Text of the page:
The new record didn’t last long however……….a superb Great White Egret in Whitchurch on 24th capped off the month and a new record of 135 was set!

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Great white egret (Ardea alba) – Whitchurch, 24th October 2015

NOVEMBER was the first and only month where no new species were added to the borough year list, but a Little Grebe at Ewhurst was the 85th species added to my 5km patch year list. Highlights of the month were 400+ Golden Plover at Bere Hill Farm, Whitchurch, and four Goosander at Ewhurst.

DECEMBER was spent trying to increase the year list even further, to the point (and I know I’ve said it before), where it will never be equalled. It was a quiet month, possibly due to the very mild conditions, but a tip-off towards the end of the month (thanks Martin) put me on the right track for Brambling………. I finished the year on 136…………….an incredible year!

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Brambling (Fringilla montifringilla) – Ladle Hill, 20th December 2015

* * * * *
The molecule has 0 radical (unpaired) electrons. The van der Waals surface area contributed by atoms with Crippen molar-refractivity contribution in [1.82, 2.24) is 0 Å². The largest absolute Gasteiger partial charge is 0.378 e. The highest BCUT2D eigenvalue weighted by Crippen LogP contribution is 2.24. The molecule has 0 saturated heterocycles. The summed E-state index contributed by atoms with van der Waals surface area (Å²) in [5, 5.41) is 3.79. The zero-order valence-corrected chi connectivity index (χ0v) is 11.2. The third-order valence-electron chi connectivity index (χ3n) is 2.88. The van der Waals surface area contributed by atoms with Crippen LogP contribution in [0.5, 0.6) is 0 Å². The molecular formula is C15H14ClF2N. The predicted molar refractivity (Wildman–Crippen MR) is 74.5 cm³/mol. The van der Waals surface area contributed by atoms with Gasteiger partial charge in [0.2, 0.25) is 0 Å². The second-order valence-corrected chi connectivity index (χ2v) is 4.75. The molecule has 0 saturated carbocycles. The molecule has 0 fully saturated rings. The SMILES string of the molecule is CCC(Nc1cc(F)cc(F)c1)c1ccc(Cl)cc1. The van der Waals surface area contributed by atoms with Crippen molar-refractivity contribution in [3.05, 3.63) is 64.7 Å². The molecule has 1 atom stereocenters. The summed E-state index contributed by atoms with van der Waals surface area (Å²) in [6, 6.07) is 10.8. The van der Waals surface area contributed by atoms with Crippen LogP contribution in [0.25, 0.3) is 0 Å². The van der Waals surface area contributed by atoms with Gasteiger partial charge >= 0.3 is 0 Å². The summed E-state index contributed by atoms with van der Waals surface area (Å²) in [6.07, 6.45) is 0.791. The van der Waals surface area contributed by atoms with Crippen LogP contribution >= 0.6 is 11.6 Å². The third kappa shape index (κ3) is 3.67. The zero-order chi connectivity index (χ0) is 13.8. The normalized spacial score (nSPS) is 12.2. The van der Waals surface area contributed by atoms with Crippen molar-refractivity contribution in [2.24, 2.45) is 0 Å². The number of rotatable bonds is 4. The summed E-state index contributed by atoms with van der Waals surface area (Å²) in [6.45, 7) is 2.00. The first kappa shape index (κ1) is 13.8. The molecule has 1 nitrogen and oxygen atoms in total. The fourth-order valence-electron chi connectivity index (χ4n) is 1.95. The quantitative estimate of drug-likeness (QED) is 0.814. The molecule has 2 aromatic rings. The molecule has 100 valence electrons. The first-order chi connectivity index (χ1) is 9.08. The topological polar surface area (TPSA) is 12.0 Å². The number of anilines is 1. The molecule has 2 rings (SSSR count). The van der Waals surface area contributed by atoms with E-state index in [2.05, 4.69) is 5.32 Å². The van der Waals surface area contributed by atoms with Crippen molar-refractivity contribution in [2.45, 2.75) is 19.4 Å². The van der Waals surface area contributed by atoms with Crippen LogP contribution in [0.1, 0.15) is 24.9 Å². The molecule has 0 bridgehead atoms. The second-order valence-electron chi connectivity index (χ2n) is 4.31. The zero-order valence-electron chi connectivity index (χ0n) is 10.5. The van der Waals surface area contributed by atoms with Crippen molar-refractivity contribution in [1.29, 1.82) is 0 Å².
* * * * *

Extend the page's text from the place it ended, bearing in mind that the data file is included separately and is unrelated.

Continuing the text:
The complete list can be found at http://www.goingbirding.co.uk/hants/listbreakdown.asp?year=2015&observer_id=24&name=Barry Stalker&type=1

As in previous years, I’d like to thank the various Estate Managers, land owners and gamekeepers for allowing access to otherwise inaccessible sites. I would also like to thank Jim Meikle, Martin Pitt, Peter Hutchins and Dave Walker for passing on their sightings; the year-list wouldn’t have been so high without them. Once again, thanks must go to Mrs S for putting up with the endless hours away from the house.

I also enjoyed a mostly successful year away from the borough, adding Surf Scoter, Bonaparte’s Gull, Greater Yellowlegs, Black-eared Wheatear and Ring-necked Duck to my Hampshire list; all memorable birds.

On the downside, I dipped on the Penduline Tits at Titchfield Haven, which was a major disappointment.

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Bonaparte’s Gull (Chroicocephalus philadelphia) – Riverside Park, Southampton, 7th May 2015

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Eastern Black-eared Wheatear (Oenanthe hispanica melanoleuca) – Acres Down NF, 13th June 2015

As usual, I’ve also been involved with a host of survey work…………